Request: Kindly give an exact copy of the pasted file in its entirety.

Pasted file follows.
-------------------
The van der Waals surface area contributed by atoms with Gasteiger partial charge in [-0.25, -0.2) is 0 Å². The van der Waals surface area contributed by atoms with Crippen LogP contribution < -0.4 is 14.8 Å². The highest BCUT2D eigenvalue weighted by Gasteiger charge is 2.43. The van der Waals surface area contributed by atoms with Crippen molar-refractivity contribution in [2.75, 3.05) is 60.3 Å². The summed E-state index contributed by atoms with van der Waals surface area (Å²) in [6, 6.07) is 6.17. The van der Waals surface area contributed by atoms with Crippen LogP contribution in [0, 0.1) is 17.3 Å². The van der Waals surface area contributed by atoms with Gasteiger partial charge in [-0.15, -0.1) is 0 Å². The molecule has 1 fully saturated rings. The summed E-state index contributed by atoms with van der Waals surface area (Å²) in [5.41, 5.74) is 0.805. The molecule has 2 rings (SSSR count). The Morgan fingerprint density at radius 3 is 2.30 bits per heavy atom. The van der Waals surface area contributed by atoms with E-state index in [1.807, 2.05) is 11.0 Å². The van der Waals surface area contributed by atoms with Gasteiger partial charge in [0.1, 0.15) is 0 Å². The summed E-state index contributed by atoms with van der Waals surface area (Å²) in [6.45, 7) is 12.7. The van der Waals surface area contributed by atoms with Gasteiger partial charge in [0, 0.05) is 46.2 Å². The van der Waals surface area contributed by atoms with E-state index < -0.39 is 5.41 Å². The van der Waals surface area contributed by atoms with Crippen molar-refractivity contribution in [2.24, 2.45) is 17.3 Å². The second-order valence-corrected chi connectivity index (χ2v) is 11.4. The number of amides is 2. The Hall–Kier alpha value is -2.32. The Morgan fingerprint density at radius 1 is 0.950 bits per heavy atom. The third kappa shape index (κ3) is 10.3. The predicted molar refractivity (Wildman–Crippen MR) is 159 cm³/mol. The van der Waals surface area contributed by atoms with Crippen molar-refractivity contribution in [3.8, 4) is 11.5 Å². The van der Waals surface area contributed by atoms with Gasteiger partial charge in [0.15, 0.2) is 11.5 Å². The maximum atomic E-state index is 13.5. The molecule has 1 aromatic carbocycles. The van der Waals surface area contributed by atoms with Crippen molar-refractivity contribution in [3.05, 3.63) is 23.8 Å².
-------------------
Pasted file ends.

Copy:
The van der Waals surface area contributed by atoms with Gasteiger partial charge in [-0.25, -0.2) is 0 Å². The van der Waals surface area contributed by atoms with Crippen LogP contribution < -0.4 is 14.8 Å². The highest BCUT2D eigenvalue weighted by Gasteiger charge is 2.43. The van der Waals surface area contributed by atoms with Crippen molar-refractivity contribution in [2.75, 3.05) is 60.3 Å². The summed E-state index contributed by atoms with van der Waals surface area (Å²) in [6, 6.07) is 6.17. The van der Waals surface area contributed by atoms with Crippen LogP contribution in [0, 0.1) is 17.3 Å². The van der Waals surface area contributed by atoms with Gasteiger partial charge in [-0.15, -0.1) is 0 Å². The molecule has 1 fully saturated rings. The summed E-state index contributed by atoms with van der Waals surface area (Å²) in [5.41, 5.74) is 0.805. The molecule has 2 rings (SSSR count). The Morgan fingerprint density at radius 3 is 2.30 bits per heavy atom. The van der Waals surface area contributed by atoms with E-state index in [1.807, 2.05) is 11.0 Å². The van der Waals surface area contributed by atoms with Gasteiger partial charge in [0.1, 0.15) is 0 Å². The summed E-state index contributed by atoms with van der Waals surface area (Å²) in [6.45, 7) is 12.7. The van der Waals surface area contributed by atoms with Gasteiger partial charge in [0, 0.05) is 46.2 Å². The van der Waals surface area contributed by atoms with E-state index < -0.39 is 5.41 Å². The van der Waals surface area contributed by atoms with Crippen molar-refractivity contribution in [2.24, 2.45) is 17.3 Å². The second-order valence-corrected chi connectivity index (χ2v) is 11.4. The number of amides is 2. The Hall–Kier alpha value is -2.32. The Morgan fingerprint density at radius 1 is 0.950 bits per heavy atom. The third kappa shape index (κ3) is 10.3. The predicted molar refractivity (Wildman–Crippen MR) is 159 cm³/mol. The van der Waals surface area contributed by atoms with Crippen molar-refractivity contribution in [3.8, 4) is 11.5 Å². The van der Waals surface area contributed by atoms with Gasteiger partial charge in [0.15, 0.2) is 11.5 Å². The maximum atomic E-state index is 13.5. The molecule has 1 aromatic carbocycles. The van der Waals surface area contributed by atoms with Crippen molar-refractivity contribution in [3.05, 3.63) is 23.8 Å².